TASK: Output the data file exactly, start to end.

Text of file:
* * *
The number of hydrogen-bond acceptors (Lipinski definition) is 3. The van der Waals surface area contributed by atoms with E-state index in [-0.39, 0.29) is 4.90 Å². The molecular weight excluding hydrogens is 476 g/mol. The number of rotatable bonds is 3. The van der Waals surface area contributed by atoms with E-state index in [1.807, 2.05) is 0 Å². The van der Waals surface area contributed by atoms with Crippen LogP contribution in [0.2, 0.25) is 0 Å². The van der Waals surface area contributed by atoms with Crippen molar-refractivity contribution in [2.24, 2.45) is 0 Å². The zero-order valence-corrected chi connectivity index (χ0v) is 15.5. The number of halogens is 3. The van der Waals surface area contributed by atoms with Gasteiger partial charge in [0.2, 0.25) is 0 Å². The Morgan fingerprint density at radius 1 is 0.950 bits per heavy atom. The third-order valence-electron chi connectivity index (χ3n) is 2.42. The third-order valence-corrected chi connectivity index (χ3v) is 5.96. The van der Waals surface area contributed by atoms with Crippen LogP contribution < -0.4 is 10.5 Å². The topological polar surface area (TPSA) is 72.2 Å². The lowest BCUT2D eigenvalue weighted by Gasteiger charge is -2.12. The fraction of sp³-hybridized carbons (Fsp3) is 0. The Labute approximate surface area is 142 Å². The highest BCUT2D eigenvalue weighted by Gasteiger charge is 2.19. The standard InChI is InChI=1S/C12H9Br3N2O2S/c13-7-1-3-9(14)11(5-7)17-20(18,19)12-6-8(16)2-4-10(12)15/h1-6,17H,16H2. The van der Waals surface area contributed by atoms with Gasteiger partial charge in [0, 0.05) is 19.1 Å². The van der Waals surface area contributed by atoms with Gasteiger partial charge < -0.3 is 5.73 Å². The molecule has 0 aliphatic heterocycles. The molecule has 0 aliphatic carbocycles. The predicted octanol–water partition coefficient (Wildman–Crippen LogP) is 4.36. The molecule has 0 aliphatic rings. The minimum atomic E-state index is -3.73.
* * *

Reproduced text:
The number of hydrogen-bond acceptors (Lipinski definition) is 3. The van der Waals surface area contributed by atoms with E-state index in [-0.39, 0.29) is 4.90 Å². The molecular weight excluding hydrogens is 476 g/mol. The number of rotatable bonds is 3. The van der Waals surface area contributed by atoms with E-state index in [1.807, 2.05) is 0 Å². The van der Waals surface area contributed by atoms with Crippen LogP contribution in [0.2, 0.25) is 0 Å². The van der Waals surface area contributed by atoms with Crippen molar-refractivity contribution in [2.24, 2.45) is 0 Å². The zero-order valence-corrected chi connectivity index (χ0v) is 15.5. The number of halogens is 3. The van der Waals surface area contributed by atoms with Gasteiger partial charge in [0.2, 0.25) is 0 Å². The Morgan fingerprint density at radius 1 is 0.950 bits per heavy atom. The third-order valence-electron chi connectivity index (χ3n) is 2.42. The third-order valence-corrected chi connectivity index (χ3v) is 5.96. The van der Waals surface area contributed by atoms with Crippen LogP contribution < -0.4 is 10.5 Å². The topological polar surface area (TPSA) is 72.2 Å². The lowest BCUT2D eigenvalue weighted by Gasteiger charge is -2.12. The fraction of sp³-hybridized carbons (Fsp3) is 0. The Labute approximate surface area is 142 Å². The highest BCUT2D eigenvalue weighted by Gasteiger charge is 2.19. The standard InChI is InChI=1S/C12H9Br3N2O2S/c13-7-1-3-9(14)11(5-7)17-20(18,19)12-6-8(16)2-4-10(12)15/h1-6,17H,16H2. The van der Waals surface area contributed by atoms with Gasteiger partial charge in [0, 0.05) is 19.1 Å². The van der Waals surface area contributed by atoms with Gasteiger partial charge < -0.3 is 5.73 Å². The molecule has 0 aliphatic heterocycles. The molecule has 0 aliphatic carbocycles. The predicted octanol–water partition coefficient (Wildman–Crippen LogP) is 4.36. The molecule has 0 aliphatic rings. The minimum atomic E-state index is -3.73.